I told Dr. FernĂˇndez that many men had distinguished themselves in the Brigade and that therefore it would be very difficult to choose among the various corps that maid up the Brigade but that without a doubt, among the members of the paratrooperâ€™s battalion, the outstanding member was Manuel PĂ©rez GarcĂa and at that point I proceeded to describe for him the following account:
PĂ©rez GarcĂa was born on July 23, 1909 in the Cuban province of CamagĂĽey and although still very young he enlisted in the Cuban National Army.
After several years of service he was honorably discharged and he immigrated to the United States where he offered himself as a volunteer for the U.S.Army immediately after the attack on Pearl Harbor.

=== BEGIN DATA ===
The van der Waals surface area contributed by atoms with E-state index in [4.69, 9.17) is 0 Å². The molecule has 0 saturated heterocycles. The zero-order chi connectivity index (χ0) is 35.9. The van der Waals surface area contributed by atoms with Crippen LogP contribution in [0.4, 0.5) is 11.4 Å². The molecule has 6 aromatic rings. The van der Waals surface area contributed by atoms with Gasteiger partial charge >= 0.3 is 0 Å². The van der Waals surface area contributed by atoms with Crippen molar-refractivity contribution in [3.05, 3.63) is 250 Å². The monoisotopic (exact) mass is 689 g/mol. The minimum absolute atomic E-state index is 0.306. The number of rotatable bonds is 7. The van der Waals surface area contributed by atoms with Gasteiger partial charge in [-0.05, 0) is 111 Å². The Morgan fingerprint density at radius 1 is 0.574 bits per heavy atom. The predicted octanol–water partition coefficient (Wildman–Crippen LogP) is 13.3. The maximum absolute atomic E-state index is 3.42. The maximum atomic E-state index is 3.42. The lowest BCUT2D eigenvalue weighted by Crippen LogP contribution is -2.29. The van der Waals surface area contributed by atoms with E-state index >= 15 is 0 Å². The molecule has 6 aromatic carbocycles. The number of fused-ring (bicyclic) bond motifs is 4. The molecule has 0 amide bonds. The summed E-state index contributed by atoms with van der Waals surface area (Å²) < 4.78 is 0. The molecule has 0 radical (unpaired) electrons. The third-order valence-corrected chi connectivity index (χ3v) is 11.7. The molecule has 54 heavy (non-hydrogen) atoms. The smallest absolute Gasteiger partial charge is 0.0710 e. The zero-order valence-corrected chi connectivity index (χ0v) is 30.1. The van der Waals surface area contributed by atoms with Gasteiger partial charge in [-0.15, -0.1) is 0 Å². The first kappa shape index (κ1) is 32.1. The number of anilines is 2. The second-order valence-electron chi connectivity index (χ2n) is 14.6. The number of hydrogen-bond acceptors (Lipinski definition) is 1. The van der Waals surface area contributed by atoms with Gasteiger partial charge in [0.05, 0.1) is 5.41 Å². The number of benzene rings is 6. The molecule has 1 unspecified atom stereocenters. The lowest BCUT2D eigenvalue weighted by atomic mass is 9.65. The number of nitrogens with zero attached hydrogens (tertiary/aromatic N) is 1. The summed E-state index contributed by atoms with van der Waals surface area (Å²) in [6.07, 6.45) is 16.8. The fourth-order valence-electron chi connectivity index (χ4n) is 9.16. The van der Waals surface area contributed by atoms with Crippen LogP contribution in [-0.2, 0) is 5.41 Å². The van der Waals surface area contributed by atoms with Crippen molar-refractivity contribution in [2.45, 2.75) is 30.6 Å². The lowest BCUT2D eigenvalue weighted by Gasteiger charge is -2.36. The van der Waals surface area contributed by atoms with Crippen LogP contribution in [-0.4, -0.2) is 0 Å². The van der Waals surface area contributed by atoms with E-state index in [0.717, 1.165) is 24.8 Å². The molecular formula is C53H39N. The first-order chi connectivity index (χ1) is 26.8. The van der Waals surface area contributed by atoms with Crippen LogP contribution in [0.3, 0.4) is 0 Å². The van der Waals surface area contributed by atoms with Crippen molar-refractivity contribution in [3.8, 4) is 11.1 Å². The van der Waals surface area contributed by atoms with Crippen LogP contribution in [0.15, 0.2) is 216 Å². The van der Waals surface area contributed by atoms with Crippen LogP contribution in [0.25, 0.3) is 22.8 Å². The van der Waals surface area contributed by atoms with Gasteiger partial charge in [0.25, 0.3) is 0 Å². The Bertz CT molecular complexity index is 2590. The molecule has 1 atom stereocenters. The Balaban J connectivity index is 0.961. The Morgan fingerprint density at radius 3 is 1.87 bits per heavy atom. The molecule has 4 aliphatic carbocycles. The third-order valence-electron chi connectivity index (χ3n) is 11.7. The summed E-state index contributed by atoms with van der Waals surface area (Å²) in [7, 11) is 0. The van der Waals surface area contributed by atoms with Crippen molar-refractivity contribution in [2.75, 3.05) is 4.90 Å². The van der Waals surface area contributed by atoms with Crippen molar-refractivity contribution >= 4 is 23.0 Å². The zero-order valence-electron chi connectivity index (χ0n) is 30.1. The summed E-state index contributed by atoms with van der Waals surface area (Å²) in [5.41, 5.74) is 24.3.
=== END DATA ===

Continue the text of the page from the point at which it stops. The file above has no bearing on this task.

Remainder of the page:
The story written by this native "camagĂĽeyano" during MacArthurâ€™s campaign in the Pacific is truly an epic. In three years of war, fighting against the Japanese, Perez Garcia earned many awards and decorations including, among them, three Purple Hearts, three Silver Stars and three Bronze Stars, all awarded for his courageous actions in battle. Among his deeds, in the Philippine Campaign, against the Japanese forces of General Yamashita, nicknamed "the Tiger of Malaya." PĂ©rez GarcĂa captured General Yamashita himself and took the flag hoisted over his headquarters as a war trophy.